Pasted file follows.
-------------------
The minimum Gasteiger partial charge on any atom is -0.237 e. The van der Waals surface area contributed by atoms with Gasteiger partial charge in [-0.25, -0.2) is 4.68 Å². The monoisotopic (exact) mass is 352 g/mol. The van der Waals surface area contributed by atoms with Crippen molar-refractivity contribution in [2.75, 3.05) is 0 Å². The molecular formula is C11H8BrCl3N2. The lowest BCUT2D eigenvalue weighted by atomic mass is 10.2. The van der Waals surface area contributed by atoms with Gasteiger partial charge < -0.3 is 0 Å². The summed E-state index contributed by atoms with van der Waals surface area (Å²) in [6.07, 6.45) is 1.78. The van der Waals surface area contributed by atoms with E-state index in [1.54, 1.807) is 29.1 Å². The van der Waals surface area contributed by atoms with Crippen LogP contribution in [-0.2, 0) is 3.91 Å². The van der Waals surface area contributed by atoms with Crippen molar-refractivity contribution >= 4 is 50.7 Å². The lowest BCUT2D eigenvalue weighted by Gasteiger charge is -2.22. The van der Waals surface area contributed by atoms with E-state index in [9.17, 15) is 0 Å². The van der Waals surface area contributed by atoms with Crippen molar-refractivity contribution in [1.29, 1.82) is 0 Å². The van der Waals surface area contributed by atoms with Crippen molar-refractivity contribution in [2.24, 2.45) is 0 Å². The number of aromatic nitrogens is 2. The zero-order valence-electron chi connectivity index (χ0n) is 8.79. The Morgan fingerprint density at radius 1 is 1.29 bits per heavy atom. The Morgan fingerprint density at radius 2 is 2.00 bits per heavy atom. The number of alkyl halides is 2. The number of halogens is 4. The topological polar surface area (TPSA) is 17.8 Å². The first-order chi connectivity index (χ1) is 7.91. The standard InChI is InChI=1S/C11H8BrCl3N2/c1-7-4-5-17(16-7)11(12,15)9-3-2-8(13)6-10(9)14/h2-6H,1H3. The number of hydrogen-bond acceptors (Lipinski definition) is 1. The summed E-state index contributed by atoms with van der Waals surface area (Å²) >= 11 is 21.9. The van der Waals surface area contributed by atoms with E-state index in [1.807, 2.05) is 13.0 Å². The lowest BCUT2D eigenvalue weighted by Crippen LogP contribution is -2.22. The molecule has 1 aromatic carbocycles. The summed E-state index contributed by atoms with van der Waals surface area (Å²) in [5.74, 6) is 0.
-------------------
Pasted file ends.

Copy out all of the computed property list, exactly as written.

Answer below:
The minimum Gasteiger partial charge on any atom is -0.237 e. The van der Waals surface area contributed by atoms with Gasteiger partial charge in [-0.25, -0.2) is 4.68 Å². The monoisotopic (exact) mass is 352 g/mol. The van der Waals surface area contributed by atoms with Crippen molar-refractivity contribution in [2.75, 3.05) is 0 Å². The molecular formula is C11H8BrCl3N2. The lowest BCUT2D eigenvalue weighted by atomic mass is 10.2. The van der Waals surface area contributed by atoms with Gasteiger partial charge < -0.3 is 0 Å². The summed E-state index contributed by atoms with van der Waals surface area (Å²) in [6.07, 6.45) is 1.78. The van der Waals surface area contributed by atoms with E-state index in [1.54, 1.807) is 29.1 Å². The van der Waals surface area contributed by atoms with Crippen LogP contribution in [-0.2, 0) is 3.91 Å². The van der Waals surface area contributed by atoms with Crippen molar-refractivity contribution >= 4 is 50.7 Å². The lowest BCUT2D eigenvalue weighted by Gasteiger charge is -2.22. The van der Waals surface area contributed by atoms with E-state index in [9.17, 15) is 0 Å². The van der Waals surface area contributed by atoms with Crippen molar-refractivity contribution in [1.29, 1.82) is 0 Å². The van der Waals surface area contributed by atoms with Crippen molar-refractivity contribution in [2.24, 2.45) is 0 Å². The number of aromatic nitrogens is 2. The zero-order valence-electron chi connectivity index (χ0n) is 8.79. The Morgan fingerprint density at radius 1 is 1.29 bits per heavy atom. The Morgan fingerprint density at radius 2 is 2.00 bits per heavy atom. The number of alkyl halides is 2. The number of halogens is 4. The topological polar surface area (TPSA) is 17.8 Å². The first-order chi connectivity index (χ1) is 7.91. The standard InChI is InChI=1S/C11H8BrCl3N2/c1-7-4-5-17(16-7)11(12,15)9-3-2-8(13)6-10(9)14/h2-6H,1H3. The number of hydrogen-bond acceptors (Lipinski definition) is 1. The summed E-state index contributed by atoms with van der Waals surface area (Å²) >= 11 is 21.9. The van der Waals surface area contributed by atoms with E-state index in [1.807, 2.05) is 13.0 Å². The lowest BCUT2D eigenvalue weighted by Crippen LogP contribution is -2.22. The molecule has 1 aromatic carbocycles. The summed E-state index contributed by atoms with van der Waals surface area (Å²) in [5.74, 6) is 0.